• Ease of installation and removal: how easy is it to get the bottom bracket in the frame and how easy is it to remove and prep the frame  for the next bottom bracket

Notice how we did not speak about weight? If you follow all these steps (alu cups, wide stance, quality build), you  will no doubt end up with a bottom bracket that  is a handful of grams heavier than a plastic, narrow  stance  bottom bracket with adapters. In our eyes, there are only a few grams to be saved on a bottom bracket and if choosing those extra grams is going to help you transfer more of your watts to the road, they are well spent.

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If you have any questions about Kogel Bearings, ball bearings in general or our Ball Bearing Adventures, please ask them either in the comments section below, one of our social media channels or by email via info@kogel.cc. We will answer them in a highly professional, but not always scientific way. We do not shy away from many subjects. Please ask, we are here to answer.

Presents for the cyclist that has everything

With the holiday season fast approaching, lots of family members of avid cyclists will have an easy job deciding what to buy for their spandex clad friend: something for the bike. BOOM! That was easy. Reality sets in when said family member walks into a bike shop. Picking only one or two of the shiny bits and knowing you get the right thing is about as easy as getting an engineering job at NASA.

For all family members and friends of cyclists, Kogel’s Ball Bearing adventures have made a list of six things that any cyclist will be happy to find under the Christmas tree. We tried to represent all price levels.

Power bars, gels, nutrition: Price level $2 and up.

This sounds like a totally boring thing to buy, but believe us: almost every cyclist uses these and the purchases get expensive over time. It’s a sure shot, every cyclist will love a bag of Skratch or some Hammer.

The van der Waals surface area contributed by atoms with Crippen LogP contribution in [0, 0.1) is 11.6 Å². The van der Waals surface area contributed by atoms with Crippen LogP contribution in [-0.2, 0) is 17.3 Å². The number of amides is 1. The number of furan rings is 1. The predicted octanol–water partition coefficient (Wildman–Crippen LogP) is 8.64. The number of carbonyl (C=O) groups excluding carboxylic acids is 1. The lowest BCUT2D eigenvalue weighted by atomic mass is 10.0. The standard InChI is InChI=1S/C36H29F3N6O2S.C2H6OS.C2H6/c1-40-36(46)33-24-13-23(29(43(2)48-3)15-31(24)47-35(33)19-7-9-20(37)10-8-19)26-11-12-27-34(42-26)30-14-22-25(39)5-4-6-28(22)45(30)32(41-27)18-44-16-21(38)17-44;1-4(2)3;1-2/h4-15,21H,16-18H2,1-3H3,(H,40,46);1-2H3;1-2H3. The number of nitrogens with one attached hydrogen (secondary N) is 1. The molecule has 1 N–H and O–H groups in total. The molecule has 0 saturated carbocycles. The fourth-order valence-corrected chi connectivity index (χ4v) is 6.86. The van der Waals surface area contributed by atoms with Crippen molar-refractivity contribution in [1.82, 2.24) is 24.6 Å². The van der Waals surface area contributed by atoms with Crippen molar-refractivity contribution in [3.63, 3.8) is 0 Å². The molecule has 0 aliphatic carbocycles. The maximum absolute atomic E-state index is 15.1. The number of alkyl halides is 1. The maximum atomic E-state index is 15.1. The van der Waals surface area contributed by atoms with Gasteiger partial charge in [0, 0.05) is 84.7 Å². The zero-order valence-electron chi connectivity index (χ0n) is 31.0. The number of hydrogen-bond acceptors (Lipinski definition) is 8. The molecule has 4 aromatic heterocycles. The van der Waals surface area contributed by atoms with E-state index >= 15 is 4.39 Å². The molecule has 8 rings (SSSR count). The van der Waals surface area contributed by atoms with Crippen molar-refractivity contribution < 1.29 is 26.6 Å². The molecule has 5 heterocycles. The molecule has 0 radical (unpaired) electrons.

Skratch Labs hydration mix is a popular choice for cyclists

Clothing hangers made of bicycle rims: Price level $25.

Some wheel companies make products from their rejected parts in production. Reynolds cycling makes clothing hangers out of their faulty rims. We have not seen these in many cyclist’s closets yet.

Lightweight also makes hangers out of faulty rims, but since their wheels typically run $6000 per set, expect these hangers to cost top dollar.

Lightweight carbon garment hanger, ca 100 Euros

 

Chris King coffee tamper: Price level $85 – $125.

Most cyclists love their coffee, so don’t be surprised if your shaved legged friend owns a manual espresso machine. This tamper from Chris King is again made out of production parts that were not good enough to sell for their intended purpose. They still make great eye candy for any cyclist’s kitchen.

These espresso tampers are made of rejected headset parts.

Wooden Bike Shelf: Price level $150.